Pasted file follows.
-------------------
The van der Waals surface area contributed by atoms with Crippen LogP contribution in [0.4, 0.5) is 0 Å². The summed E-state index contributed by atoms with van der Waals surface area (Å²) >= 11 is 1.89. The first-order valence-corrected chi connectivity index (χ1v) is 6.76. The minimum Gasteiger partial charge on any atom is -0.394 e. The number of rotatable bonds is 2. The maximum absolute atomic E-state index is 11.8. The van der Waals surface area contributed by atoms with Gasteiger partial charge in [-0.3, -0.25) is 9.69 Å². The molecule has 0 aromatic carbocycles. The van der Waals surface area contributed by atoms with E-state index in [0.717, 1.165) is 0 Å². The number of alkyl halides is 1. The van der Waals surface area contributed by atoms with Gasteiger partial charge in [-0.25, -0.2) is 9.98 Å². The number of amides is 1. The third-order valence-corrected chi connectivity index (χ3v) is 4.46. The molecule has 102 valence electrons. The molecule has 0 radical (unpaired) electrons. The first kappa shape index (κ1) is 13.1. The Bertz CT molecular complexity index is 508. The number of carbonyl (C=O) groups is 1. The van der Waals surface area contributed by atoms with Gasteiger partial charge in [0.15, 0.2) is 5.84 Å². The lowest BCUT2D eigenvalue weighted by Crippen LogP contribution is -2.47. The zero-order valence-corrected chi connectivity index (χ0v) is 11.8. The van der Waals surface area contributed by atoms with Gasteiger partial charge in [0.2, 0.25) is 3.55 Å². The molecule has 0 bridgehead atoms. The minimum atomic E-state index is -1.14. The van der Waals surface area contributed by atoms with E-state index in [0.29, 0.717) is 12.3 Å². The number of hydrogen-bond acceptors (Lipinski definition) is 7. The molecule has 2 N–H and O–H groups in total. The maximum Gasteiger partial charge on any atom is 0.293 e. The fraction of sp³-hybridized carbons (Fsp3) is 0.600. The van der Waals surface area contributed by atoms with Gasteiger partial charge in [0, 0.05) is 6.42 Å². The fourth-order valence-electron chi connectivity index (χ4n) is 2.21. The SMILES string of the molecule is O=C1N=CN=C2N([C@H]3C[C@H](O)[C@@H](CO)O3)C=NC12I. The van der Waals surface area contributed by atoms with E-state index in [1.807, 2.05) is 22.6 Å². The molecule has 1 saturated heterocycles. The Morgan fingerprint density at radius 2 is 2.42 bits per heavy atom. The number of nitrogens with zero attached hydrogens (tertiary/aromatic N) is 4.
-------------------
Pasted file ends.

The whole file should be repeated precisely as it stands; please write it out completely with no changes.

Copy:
The van der Waals surface area contributed by atoms with Crippen LogP contribution in [0.4, 0.5) is 0 Å². The summed E-state index contributed by atoms with van der Waals surface area (Å²) >= 11 is 1.89. The first-order valence-corrected chi connectivity index (χ1v) is 6.76. The minimum Gasteiger partial charge on any atom is -0.394 e. The number of rotatable bonds is 2. The maximum absolute atomic E-state index is 11.8. The van der Waals surface area contributed by atoms with Gasteiger partial charge in [-0.3, -0.25) is 9.69 Å². The molecule has 0 aromatic carbocycles. The van der Waals surface area contributed by atoms with E-state index in [0.717, 1.165) is 0 Å². The number of alkyl halides is 1. The van der Waals surface area contributed by atoms with Gasteiger partial charge in [-0.25, -0.2) is 9.98 Å². The number of amides is 1. The third-order valence-corrected chi connectivity index (χ3v) is 4.46. The molecule has 102 valence electrons. The molecule has 0 radical (unpaired) electrons. The first kappa shape index (κ1) is 13.1. The Bertz CT molecular complexity index is 508. The number of carbonyl (C=O) groups is 1. The van der Waals surface area contributed by atoms with Gasteiger partial charge in [0.15, 0.2) is 5.84 Å². The lowest BCUT2D eigenvalue weighted by Crippen LogP contribution is -2.47. The zero-order valence-corrected chi connectivity index (χ0v) is 11.8. The van der Waals surface area contributed by atoms with Gasteiger partial charge in [0.2, 0.25) is 3.55 Å². The molecule has 0 bridgehead atoms. The minimum atomic E-state index is -1.14. The van der Waals surface area contributed by atoms with E-state index in [0.29, 0.717) is 12.3 Å². The number of hydrogen-bond acceptors (Lipinski definition) is 7. The molecule has 2 N–H and O–H groups in total. The maximum Gasteiger partial charge on any atom is 0.293 e. The fraction of sp³-hybridized carbons (Fsp3) is 0.600. The van der Waals surface area contributed by atoms with Gasteiger partial charge in [0, 0.05) is 6.42 Å². The fourth-order valence-electron chi connectivity index (χ4n) is 2.21. The SMILES string of the molecule is O=C1N=CN=C2N([C@H]3C[C@H](O)[C@@H](CO)O3)C=NC12I. The van der Waals surface area contributed by atoms with E-state index in [1.807, 2.05) is 22.6 Å². The molecule has 1 saturated heterocycles. The Morgan fingerprint density at radius 2 is 2.42 bits per heavy atom. The number of nitrogens with zero attached hydrogens (tertiary/aromatic N) is 4.